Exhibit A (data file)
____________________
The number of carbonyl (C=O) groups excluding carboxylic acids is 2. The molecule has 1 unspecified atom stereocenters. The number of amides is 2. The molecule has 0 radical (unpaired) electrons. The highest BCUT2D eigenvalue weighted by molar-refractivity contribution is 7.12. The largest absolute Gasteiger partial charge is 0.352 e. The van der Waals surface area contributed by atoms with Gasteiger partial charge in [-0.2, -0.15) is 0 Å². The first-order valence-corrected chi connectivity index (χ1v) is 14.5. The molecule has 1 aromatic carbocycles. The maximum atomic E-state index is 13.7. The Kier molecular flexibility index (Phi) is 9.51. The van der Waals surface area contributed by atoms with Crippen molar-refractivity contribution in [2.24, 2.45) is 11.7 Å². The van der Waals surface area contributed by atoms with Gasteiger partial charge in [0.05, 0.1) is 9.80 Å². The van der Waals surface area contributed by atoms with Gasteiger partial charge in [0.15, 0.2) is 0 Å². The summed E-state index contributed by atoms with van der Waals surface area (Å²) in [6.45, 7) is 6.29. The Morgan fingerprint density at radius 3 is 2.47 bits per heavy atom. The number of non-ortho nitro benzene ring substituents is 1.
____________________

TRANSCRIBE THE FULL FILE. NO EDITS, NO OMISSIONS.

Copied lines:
The number of carbonyl (C=O) groups excluding carboxylic acids is 2. The molecule has 1 unspecified atom stereocenters. The number of amides is 2. The molecule has 0 radical (unpaired) electrons. The highest BCUT2D eigenvalue weighted by molar-refractivity contribution is 7.12. The largest absolute Gasteiger partial charge is 0.352 e. The van der Waals surface area contributed by atoms with Gasteiger partial charge in [-0.2, -0.15) is 0 Å². The first-order valence-corrected chi connectivity index (χ1v) is 14.5. The molecule has 1 aromatic carbocycles. The maximum atomic E-state index is 13.7. The Kier molecular flexibility index (Phi) is 9.51. The van der Waals surface area contributed by atoms with Crippen molar-refractivity contribution in [2.24, 2.45) is 11.7 Å². The van der Waals surface area contributed by atoms with Gasteiger partial charge in [0.05, 0.1) is 9.80 Å². The van der Waals surface area contributed by atoms with Gasteiger partial charge in [0.15, 0.2) is 0 Å². The summed E-state index contributed by atoms with van der Waals surface area (Å²) in [6.45, 7) is 6.29. The Morgan fingerprint density at radius 3 is 2.47 bits per heavy atom. The number of non-ortho nitro benzene ring substituents is 1.